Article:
Ellerbee on What Kids Think
By John M. Higgins -- Broadcasting & Cable, 12/18/2005 7:00:00 PM
The fight over TV indecency has filled the news networks and C-SPAN with officials and critics talking about the perils of television for children, but rarely do you hear from the kids everyone's trying to protect. Linda Ellerbee changes that in Ten Things Wrong With Television, her latest Nick News program for Nickelodeon. The former NBC correspondent/anchor's crew interviewed children about their perspective. She spoke with B&C's John M. Higgins about what they said.
Do kids worry about the same things regarding TV as their parents?
We asked kids all over the country about what was wrong with television. We put these answers on the Web site, then asked kids to rank them. The number-one thing that kids said was wrong with television was there were too many commercials.
You asked them about “too much sex, bad language and violence on TV.” Where does that rank?
Number two. We know overall that, when we talk to kids about violence on television, invariably, the number-one thing they find violent is the news. That may simply reflect that it's the most violent [thing] they see.
Beyond that, the thing that scares them more is local news, not national news. Then the thing that scares them are news stories where children are hurt or killed. What you have here in a child's mind is, the closer to home it gets, the more frightening it is. That's a perfectly natural child reaction. Adults have a similar one: 20,000 dead in Pakistan does not equal one dead next door.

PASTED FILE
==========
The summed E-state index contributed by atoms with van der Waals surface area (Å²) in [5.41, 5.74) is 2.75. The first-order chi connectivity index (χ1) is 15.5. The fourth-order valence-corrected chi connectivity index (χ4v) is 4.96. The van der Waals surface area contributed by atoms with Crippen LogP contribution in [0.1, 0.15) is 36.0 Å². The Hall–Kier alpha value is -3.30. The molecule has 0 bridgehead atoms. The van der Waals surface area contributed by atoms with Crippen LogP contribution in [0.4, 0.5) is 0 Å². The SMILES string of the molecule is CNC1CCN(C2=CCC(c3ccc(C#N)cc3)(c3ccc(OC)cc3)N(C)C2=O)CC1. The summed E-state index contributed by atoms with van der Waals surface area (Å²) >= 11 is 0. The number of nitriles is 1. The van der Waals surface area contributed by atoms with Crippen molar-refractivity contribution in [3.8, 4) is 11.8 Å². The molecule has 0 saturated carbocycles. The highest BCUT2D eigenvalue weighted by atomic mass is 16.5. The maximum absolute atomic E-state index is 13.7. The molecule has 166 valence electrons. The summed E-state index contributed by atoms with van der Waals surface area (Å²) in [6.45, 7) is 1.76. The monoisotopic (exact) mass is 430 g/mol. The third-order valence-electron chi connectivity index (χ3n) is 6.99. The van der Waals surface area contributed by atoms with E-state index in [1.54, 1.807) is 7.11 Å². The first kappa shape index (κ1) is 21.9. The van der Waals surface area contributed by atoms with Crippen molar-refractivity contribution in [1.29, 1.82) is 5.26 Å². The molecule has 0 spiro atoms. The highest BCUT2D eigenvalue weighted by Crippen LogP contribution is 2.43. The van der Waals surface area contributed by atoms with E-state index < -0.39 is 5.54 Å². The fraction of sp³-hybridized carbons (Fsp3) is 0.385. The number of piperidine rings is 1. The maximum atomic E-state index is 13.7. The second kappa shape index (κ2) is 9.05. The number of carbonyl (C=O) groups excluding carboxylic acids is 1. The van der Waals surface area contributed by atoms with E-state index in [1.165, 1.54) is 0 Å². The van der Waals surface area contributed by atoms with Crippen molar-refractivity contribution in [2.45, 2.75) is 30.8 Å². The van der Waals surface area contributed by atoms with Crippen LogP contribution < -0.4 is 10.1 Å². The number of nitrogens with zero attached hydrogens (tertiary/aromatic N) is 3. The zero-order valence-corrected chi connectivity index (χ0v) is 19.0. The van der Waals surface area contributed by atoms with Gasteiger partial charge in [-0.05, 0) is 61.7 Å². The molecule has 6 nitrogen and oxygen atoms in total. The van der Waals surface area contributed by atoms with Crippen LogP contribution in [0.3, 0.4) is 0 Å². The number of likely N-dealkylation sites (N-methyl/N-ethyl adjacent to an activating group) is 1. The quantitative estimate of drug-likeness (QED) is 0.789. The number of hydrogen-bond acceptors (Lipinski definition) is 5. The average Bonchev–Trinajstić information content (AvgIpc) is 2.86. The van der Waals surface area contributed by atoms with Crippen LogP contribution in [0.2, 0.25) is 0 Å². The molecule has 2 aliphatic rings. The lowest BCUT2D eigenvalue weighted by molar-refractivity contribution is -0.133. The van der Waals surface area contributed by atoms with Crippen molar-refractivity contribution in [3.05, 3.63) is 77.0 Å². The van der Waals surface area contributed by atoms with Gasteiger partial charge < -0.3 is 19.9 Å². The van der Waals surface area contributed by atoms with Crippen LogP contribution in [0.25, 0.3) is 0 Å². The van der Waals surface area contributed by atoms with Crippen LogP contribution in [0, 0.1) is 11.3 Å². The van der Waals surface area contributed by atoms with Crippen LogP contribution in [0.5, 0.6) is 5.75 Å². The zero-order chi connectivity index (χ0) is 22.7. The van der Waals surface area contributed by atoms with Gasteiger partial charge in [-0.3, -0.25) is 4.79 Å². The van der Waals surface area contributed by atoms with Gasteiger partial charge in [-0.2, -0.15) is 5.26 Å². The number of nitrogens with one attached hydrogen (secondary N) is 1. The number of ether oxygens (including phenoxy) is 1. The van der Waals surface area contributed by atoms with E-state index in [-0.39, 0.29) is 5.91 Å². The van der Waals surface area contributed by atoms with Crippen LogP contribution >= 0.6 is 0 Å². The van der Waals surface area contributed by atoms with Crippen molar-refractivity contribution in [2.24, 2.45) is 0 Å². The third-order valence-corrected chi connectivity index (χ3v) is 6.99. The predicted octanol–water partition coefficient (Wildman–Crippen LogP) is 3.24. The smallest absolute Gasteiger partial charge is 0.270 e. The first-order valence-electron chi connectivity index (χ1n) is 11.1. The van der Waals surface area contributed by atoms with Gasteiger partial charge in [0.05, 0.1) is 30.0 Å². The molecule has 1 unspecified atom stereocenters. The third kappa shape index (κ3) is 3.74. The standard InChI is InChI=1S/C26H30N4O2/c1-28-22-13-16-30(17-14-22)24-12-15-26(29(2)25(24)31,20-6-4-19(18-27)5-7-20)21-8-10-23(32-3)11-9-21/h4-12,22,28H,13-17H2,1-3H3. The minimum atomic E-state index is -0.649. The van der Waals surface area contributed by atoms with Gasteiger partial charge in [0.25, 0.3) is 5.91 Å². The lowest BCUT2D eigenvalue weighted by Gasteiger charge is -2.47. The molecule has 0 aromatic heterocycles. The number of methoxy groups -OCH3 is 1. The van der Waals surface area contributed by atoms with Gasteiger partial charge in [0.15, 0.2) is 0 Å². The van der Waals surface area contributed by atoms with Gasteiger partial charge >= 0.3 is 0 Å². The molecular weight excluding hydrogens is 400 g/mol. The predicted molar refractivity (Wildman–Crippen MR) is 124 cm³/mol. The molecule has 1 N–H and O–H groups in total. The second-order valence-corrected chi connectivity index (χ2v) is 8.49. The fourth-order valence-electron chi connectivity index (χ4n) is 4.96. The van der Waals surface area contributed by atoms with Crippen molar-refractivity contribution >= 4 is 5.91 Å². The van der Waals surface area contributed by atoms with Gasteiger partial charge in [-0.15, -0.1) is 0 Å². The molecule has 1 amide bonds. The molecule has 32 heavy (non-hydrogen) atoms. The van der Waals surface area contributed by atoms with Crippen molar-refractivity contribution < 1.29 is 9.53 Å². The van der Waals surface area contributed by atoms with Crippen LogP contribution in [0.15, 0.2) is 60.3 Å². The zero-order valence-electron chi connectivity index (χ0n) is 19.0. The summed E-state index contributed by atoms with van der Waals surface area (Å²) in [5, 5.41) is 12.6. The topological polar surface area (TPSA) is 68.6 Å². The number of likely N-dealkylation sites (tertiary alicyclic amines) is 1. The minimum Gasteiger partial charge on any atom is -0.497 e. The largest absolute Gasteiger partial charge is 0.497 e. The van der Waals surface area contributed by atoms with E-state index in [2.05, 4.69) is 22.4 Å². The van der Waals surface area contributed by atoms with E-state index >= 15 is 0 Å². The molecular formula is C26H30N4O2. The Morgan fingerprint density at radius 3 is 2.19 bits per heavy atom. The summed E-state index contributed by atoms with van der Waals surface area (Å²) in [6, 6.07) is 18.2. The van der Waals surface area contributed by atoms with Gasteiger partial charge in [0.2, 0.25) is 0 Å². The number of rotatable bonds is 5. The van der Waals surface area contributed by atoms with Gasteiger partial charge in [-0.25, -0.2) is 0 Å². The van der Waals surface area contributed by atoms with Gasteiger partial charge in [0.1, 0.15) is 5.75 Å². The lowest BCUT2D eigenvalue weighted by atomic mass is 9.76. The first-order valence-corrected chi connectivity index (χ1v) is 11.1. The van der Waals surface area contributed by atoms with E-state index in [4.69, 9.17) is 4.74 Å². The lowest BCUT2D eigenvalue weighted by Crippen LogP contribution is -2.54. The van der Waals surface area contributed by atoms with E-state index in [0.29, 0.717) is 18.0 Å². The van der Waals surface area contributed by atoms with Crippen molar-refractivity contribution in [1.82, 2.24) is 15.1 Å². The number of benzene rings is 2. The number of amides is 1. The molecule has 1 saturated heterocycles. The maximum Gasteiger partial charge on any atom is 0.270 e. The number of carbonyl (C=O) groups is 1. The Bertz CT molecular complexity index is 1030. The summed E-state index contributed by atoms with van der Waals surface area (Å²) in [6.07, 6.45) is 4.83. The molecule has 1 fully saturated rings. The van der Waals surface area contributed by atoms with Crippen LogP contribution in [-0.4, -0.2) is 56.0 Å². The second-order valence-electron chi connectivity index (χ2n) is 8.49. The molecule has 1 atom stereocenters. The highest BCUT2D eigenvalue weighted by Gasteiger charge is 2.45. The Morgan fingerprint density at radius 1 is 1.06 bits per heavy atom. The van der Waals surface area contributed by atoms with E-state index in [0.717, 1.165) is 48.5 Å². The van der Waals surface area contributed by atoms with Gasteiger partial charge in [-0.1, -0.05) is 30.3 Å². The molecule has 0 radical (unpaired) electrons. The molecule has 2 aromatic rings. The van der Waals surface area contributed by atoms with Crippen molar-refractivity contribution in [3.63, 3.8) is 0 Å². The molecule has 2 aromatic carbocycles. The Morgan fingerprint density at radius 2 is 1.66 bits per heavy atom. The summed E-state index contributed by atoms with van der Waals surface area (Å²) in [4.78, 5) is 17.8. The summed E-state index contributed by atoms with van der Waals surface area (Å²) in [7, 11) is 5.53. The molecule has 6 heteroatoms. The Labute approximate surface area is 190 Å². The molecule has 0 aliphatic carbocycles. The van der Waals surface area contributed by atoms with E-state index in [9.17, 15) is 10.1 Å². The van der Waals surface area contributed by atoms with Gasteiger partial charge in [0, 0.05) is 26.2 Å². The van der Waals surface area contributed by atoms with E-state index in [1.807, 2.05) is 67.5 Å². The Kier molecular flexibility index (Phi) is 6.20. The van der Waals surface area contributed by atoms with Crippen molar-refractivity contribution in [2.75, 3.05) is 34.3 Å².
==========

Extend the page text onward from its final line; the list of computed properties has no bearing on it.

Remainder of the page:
What about sex?
It doesn't come up as high. I think it reflects that kids have already been exposed to a lot of sexual content. One of the things that we had to deal with in this is, we constantly had to keep separating out, in kids' minds, television from the Internet from videogames. That's one of the issues I see in talk about tiering cable TV. What then do we do about the Internet or videogames? There are violent videogames that you wouldn't believe.
Your kids are older, but how do you see the indecency fight as a parent?
I have a great sympathy for parents in this issue. Parents are trying to do the right thing.
At what point do we take the responsibility away from the parents? At some point, we all have to take responsibility for our appetite. Censorship is someone else telling you what they don't want you to watch. I can't think of anything more violent on the air than the war.
As a onetime aspirant, what do you think of the evening-news-anchor shuffle?
If there was one job I was sure I never wanted, it was that one. I would add, no network ever wanted me do it. I don't believe all this talk about the death of network news because they can't get younger viewers.
I think the newscasts need to look hard at what they're saying and how they're saying it and how dull they are. There is a reason The Daily Show is so popular. Jon Stewart's not afraid to say the emperor wears no clothes. We have gotten very timid.
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